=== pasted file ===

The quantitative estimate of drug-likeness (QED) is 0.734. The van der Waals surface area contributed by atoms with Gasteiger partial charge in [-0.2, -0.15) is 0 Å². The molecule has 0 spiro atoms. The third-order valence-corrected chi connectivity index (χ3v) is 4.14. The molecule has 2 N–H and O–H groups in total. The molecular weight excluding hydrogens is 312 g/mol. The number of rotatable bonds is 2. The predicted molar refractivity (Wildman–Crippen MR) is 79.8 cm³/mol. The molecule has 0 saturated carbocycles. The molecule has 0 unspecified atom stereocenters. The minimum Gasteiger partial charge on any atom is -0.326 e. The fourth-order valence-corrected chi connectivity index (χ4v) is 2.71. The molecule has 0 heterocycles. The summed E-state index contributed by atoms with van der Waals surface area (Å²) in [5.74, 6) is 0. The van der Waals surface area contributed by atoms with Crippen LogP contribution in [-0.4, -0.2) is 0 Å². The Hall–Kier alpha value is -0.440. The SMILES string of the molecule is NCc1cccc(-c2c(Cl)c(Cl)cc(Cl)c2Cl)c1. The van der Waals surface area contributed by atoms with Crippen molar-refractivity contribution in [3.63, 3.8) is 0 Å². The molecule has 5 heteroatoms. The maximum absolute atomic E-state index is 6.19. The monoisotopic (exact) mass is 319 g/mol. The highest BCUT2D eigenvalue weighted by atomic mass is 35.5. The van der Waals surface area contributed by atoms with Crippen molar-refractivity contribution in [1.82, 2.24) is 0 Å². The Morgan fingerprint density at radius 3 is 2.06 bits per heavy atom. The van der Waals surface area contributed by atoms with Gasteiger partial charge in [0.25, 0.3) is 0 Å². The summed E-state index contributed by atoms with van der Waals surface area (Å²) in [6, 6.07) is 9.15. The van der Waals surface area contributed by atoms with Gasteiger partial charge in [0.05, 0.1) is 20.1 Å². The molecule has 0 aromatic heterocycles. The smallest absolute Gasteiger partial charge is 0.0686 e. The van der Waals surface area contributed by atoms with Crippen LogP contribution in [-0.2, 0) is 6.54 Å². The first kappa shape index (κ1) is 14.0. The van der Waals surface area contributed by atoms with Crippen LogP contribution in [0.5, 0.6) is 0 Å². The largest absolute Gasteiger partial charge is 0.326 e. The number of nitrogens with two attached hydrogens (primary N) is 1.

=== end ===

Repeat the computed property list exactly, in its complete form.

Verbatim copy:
The quantitative estimate of drug-likeness (QED) is 0.734. The van der Waals surface area contributed by atoms with Gasteiger partial charge in [-0.2, -0.15) is 0 Å². The molecule has 0 spiro atoms. The third-order valence-corrected chi connectivity index (χ3v) is 4.14. The molecule has 2 N–H and O–H groups in total. The molecular weight excluding hydrogens is 312 g/mol. The number of rotatable bonds is 2. The predicted molar refractivity (Wildman–Crippen MR) is 79.8 cm³/mol. The molecule has 0 saturated carbocycles. The molecule has 0 unspecified atom stereocenters. The minimum Gasteiger partial charge on any atom is -0.326 e. The fourth-order valence-corrected chi connectivity index (χ4v) is 2.71. The molecule has 0 heterocycles. The summed E-state index contributed by atoms with van der Waals surface area (Å²) in [5.74, 6) is 0. The van der Waals surface area contributed by atoms with Crippen LogP contribution in [-0.4, -0.2) is 0 Å². The Hall–Kier alpha value is -0.440. The SMILES string of the molecule is NCc1cccc(-c2c(Cl)c(Cl)cc(Cl)c2Cl)c1. The van der Waals surface area contributed by atoms with Crippen molar-refractivity contribution in [3.63, 3.8) is 0 Å². The molecule has 5 heteroatoms. The maximum absolute atomic E-state index is 6.19. The monoisotopic (exact) mass is 319 g/mol. The highest BCUT2D eigenvalue weighted by atomic mass is 35.5. The van der Waals surface area contributed by atoms with Crippen molar-refractivity contribution in [1.82, 2.24) is 0 Å². The Morgan fingerprint density at radius 3 is 2.06 bits per heavy atom. The van der Waals surface area contributed by atoms with Gasteiger partial charge in [0.25, 0.3) is 0 Å². The summed E-state index contributed by atoms with van der Waals surface area (Å²) in [6, 6.07) is 9.15. The van der Waals surface area contributed by atoms with Gasteiger partial charge in [0.05, 0.1) is 20.1 Å². The molecule has 0 aromatic heterocycles. The smallest absolute Gasteiger partial charge is 0.0686 e. The van der Waals surface area contributed by atoms with Crippen LogP contribution in [-0.2, 0) is 6.54 Å². The first kappa shape index (κ1) is 14.0. The van der Waals surface area contributed by atoms with Crippen LogP contribution in [0.5, 0.6) is 0 Å². The largest absolute Gasteiger partial charge is 0.326 e. The number of nitrogens with two attached hydrogens (primary N) is 1.